Tracks :

01 Fireball
02 No No No
03 Demon's Eye
04 Anyone's Daughter
05 The Mule
06 Fools
07 No One Came
08 Strange Kind Of Woman
09 I'm Alone
10 Freedom
11 Slow Train
12 The Noise...

Link : @

Artwork Included


The usual perception of early Deep Purple is that it was a band with a lot of potential in search of a direction. And that might be true of their debut LP, put together in three days of sessions in May of 1968, but it's still a hell of an album. From the opening bars of "And the Address," it's clear that they'd gotten down the fundamentals of heavy metal from day one, and at various points the electricity and the beat just surge forth in ways that were startlingly new in the summer of 1968. Ritchie Blackmore never sounded less at ease as a guitarist than he does on this album, and the sound mix doesn't exactly favor the heavier side of his playing, but the rhythm section of Nick Simper and Ian Paice rumble forward, and Jon Lord's organ flourishes, weaving classical riffs, and unexpected arabesques into "I'm So Glad," which sounds rather majestic here.
"Hush" was the number that most people knew at the time (it was a hit single in America), and it is a smooth, crunchy interpretation of the Joe South song. But nobody could have been disappointed with the rest of this record -- one can even hear the very distant origins of "Smoke on the Water" in "Mandrake Root," once one gets past the similarities to Jimi Hendrix's "Foxy Lady"; by the song's extended finale, they sound more like the Nice. Their version of "Help" is one of the more interesting reinterpretations of a Beatles song, as a slow, rough-textured dirge.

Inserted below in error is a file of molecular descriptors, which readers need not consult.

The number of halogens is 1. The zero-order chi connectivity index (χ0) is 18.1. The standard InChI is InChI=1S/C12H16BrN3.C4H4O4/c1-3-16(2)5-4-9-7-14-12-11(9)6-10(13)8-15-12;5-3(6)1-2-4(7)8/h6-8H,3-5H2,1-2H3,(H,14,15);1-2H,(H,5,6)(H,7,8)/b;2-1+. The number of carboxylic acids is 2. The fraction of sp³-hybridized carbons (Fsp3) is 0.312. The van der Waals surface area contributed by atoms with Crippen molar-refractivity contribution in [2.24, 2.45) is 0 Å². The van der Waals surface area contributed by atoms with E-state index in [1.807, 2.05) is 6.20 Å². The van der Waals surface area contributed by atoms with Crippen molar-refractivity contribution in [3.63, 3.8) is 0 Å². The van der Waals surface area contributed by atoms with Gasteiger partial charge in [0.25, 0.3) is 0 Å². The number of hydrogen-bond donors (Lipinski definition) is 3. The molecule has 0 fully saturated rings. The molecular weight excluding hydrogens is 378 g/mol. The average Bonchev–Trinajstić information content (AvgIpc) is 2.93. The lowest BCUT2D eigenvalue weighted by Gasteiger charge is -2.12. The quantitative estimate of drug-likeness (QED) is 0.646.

"Hey Joe" is a bit overblown, and the group clearly had to work a bit at both songwriting and their presentation, but one key attribute that runs through most of this record -- even more so than the very pronounced heaviness of the playing -- is a spirit of fun; these guys are obviously having the time of their lives rushing through their limited repertoire, and it's infectious to the listener; it gives this record much more of a '60s feel than we're accustomed to hearing from this band. [The EMI/Spitfire re-release from 2000 is notably superior to any prior version of the CD, made from the original master tape (which had been sent directly to the group's American label, Tetragrammaton, leaving EMI with a vinyl dub, astonishingly enough), with textures far closer and crisper than have ever been heard before -- there are also five bonus tracks, two very early outtakes from their earliest sessions, an alternate version of "Help," a BBC recording of "Hey Joe," and a searing live U.S. television performance of "Hush."] ~ Bruce Eder, All Music Guide

Tracks :

1. And The Address
2. Hush
3. One More Rainy Day
4. Prelude: Happiness/I'm So Glad
5. Mandrake Root
6. Help
7. Love Help Me
8. Hey Joe
9. Emmeretta
10. Hallelujah

Link : @

Artwork Included

Tuesday, November 10, 2009